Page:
Dustin went all-in on the concrete-orb creation, as evidenced by the pile of balls next to a small pond. A cast-leaf fountain trickles water into the pool.

On the porch, potted plants share space with a twisted old vine, a natural sculpture.

This pot of buffalograss is meant to be a seat, Dustin told us. At first glance I thought it to be an ironic tribute to the Bermudagrass that blanketed the yard when he bought the house, which he eradicated in the process of making his garden.

The most dramatic feature of the front garden is a gracefully arched weeping acacia (Acacia pendula). Its silvery leaves sparkle in the sunlight and surely glow in moonlight. Dustin’s trained it on a rebar tepee frame that straddles the path, but the rebar is nearly invisible, giving the impression that the tree has simply been pruned into an arched doorway.

Wired to the tree, along with Spanish moss (I think), was a tillandsia with a beautiful lavender flower.


Looking back at the front garden from the driveway (which leads to the back garden), you see a wealth of textural leaves and shades of green and gray. Touchable ‘Cousin Itt’ acacia is in the foreground.

Entering the back garden is a wow moment. A thick-limbed dead tree, painted pale yellow, stands as a sculptural centerpiece near an L-shaped screening wall constructed of horizontal boards. Strategically placed windows offer teasing glimpses of the garden beyond. By dividing his garden into distinct rooms but allowing peek-a-boo views, Dustin has made the garden feel larger than it really is.

Golden bromeliads and a variegated ponytail palm, as well as yellow glass floats in a trough pond, amplify the yellow of the tree. The colors were intense at midday but must glow beautifully in the softer light of morning and evening, perfect for al fresco dinner parties.

The raised trough pond — mortared concrete block cloaked with fig ivy — is positioned in one of the “windows,” thus figuring into the gardens on both sides of the wall. Through the top window you get a glimpse of a dusky purple wall, with burgundy and chartreuse plants in front.

Yellow echoes yellow echoes yellow

One bromeliad was in bloom.

Walk around the screening wall, and you see a gravel garden with a meandering path of concrete pavers. A circle of Dustin’s cast-concrete gnomes catches your eye…

…what are they up to?

Plant worship?

At a small table nearby, a gnome appears to be standing guard over a bowl of diamonds, another creation of Dustin’s — from an ice-cube tray mold, I believe he said. At Dustin’s invitation, one of these came home with me as a souvenir from his garden. The gnome was kind enough not to bite my fingers as I selected one.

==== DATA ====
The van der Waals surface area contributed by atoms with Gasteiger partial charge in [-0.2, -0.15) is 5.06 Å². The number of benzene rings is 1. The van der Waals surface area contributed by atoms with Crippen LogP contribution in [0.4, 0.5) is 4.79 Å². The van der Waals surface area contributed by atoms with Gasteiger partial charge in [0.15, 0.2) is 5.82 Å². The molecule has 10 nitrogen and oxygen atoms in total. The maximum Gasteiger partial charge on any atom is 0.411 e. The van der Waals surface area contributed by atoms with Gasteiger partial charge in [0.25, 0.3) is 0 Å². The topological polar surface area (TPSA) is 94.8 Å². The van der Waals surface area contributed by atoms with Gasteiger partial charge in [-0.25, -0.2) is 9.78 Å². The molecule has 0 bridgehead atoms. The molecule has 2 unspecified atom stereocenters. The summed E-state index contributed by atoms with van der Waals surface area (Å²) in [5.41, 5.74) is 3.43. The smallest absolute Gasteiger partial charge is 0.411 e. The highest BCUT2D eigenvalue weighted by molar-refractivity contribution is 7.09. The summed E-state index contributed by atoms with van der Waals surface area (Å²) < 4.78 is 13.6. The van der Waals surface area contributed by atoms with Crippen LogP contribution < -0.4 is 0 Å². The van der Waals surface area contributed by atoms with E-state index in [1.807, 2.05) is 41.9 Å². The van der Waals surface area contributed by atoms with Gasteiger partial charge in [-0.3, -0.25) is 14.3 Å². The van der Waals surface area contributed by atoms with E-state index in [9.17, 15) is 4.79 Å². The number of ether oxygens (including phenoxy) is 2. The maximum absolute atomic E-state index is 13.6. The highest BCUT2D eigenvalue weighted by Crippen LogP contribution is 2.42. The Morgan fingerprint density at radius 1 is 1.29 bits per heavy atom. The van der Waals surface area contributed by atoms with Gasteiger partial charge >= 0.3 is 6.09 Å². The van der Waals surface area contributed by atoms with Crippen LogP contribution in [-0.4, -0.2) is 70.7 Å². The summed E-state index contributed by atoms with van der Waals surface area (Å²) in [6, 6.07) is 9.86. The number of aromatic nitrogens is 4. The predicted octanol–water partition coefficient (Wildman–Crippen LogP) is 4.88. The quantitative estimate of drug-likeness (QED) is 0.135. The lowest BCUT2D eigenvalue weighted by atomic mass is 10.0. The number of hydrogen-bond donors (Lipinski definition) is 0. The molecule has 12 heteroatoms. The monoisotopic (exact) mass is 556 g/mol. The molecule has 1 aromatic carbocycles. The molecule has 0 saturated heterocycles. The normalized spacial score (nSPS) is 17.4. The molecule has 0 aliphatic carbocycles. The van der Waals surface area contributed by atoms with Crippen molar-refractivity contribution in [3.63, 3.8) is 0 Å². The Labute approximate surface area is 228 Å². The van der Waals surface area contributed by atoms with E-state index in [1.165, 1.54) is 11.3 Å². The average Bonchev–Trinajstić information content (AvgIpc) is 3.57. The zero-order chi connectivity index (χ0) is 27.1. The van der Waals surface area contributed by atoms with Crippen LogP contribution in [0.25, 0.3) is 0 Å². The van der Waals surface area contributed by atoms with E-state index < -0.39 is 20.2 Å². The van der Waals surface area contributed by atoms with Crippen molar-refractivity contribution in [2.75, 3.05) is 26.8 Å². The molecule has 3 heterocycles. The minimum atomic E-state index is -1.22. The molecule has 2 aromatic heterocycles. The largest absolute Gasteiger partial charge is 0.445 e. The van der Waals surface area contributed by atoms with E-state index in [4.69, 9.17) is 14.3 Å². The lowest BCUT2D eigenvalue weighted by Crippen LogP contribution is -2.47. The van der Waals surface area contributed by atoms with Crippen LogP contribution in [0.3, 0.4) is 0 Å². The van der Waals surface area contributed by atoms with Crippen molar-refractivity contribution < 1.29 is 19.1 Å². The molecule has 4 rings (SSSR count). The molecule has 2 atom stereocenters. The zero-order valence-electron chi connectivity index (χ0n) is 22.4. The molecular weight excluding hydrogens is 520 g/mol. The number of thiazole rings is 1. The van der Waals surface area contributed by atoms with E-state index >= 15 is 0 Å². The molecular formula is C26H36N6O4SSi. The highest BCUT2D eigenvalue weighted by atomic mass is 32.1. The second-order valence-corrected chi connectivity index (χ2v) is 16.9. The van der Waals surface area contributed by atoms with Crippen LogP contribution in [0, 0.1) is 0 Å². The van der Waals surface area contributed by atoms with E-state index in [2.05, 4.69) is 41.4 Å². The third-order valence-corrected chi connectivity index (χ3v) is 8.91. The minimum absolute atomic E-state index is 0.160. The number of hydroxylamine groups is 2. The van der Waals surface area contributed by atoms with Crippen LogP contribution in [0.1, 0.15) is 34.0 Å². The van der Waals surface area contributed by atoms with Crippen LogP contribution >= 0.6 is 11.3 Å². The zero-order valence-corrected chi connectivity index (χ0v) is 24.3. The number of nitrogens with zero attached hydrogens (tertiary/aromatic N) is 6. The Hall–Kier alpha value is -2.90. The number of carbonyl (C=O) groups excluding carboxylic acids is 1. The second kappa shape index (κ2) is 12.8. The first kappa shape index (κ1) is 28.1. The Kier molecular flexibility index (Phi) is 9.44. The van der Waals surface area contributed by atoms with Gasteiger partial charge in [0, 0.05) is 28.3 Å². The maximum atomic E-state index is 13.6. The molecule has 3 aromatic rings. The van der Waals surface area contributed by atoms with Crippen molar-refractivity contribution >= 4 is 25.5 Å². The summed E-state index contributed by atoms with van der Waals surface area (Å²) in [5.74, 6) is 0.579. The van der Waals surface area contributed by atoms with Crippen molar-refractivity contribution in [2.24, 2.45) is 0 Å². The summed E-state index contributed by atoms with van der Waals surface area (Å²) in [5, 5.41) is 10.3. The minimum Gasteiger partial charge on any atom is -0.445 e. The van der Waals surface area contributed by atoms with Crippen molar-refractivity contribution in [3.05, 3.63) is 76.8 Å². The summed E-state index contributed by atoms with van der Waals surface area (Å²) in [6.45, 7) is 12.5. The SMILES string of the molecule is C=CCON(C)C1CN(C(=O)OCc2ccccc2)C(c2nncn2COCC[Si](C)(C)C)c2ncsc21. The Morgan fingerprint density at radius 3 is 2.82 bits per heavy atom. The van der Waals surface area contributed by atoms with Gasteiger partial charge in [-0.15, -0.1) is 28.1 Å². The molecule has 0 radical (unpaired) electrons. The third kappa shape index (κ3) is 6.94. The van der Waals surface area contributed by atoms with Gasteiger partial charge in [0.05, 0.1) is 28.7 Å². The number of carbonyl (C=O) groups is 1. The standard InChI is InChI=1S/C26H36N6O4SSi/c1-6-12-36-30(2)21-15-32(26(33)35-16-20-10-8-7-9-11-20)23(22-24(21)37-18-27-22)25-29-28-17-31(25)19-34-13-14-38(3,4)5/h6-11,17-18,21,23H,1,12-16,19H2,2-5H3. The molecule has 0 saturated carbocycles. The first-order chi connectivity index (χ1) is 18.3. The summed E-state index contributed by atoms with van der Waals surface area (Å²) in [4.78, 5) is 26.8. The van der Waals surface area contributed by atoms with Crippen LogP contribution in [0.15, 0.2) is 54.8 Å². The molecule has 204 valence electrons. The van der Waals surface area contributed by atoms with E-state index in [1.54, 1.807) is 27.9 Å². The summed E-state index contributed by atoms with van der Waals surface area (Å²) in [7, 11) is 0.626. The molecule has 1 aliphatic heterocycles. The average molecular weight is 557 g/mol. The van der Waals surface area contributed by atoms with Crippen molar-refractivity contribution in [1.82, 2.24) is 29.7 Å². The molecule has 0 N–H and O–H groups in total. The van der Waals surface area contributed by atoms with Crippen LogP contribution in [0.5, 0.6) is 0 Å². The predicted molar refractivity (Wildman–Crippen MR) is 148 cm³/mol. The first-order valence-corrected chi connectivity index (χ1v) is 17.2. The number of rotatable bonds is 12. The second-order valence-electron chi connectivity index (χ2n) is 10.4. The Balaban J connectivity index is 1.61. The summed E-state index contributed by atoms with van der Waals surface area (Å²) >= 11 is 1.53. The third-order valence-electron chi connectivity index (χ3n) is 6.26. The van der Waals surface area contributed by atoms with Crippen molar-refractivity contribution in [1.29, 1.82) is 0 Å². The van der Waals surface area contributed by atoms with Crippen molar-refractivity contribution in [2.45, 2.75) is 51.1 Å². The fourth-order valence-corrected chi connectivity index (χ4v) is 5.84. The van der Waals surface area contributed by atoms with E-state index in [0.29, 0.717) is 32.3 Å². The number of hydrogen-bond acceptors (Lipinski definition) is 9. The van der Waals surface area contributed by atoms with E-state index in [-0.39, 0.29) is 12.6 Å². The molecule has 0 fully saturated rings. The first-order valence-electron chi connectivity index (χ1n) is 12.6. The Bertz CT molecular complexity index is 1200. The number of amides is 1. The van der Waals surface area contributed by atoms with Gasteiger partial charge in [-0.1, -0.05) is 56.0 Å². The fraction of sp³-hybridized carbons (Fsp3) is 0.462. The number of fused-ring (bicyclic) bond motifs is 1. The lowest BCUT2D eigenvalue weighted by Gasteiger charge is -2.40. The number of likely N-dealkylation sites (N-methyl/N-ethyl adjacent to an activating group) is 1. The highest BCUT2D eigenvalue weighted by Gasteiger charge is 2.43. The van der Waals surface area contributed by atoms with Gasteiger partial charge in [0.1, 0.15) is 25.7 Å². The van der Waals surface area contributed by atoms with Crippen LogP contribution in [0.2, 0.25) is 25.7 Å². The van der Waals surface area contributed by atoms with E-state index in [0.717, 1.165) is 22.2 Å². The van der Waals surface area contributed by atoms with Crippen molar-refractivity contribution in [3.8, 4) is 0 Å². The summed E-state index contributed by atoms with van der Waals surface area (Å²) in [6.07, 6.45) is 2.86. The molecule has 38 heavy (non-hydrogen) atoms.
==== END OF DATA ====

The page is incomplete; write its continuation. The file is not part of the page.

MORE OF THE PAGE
Around the corner, another dining table offers extra space for guests.

Sunflowers reach for the sky.

Now we’re looking through the screening wall’s window from the other side, toward the back of the house.

A most unusual vine drapes from a corner of the screening wall: giant Dutchman’s pipe (Aristolochia gigantea), a Brazilian native. Its inflated, burgundy flowers look a bit like lungs before they open.

And when they open, they resemble…ahem…well, I’ll leave that to your imagination. It’s a conversation starter, for sure. Check out A Growing Obsession for a wonderful photo of this vine, in the softer light of evening, strung along Dustin’s dusky purple wall.

At the back of the lot, Dustin keeps an artfully arranged assortment of plants that he’s propagating or putting into clients’ gardens.

It’s like a mini-nursery.

I noticed that Dustin has made stacks of cast-concrete teeth as well — to go with plants that can bite, like this agave?

Bill and Dustin, two gardener rock stars

Thank you, Dustin, for welcoming us into your creative, plant-lover’s garden! It was a treat to visit, even with the Death Star on high-beam.

Dustin himself is on high-beam all the time, I suspect, cooking up ideas for his gardens and for dinner mixers that bring creative people together. It was great to meet him, and Bill too (check out his new book), and I’d see them both again later that afternoon at other gardens we visited.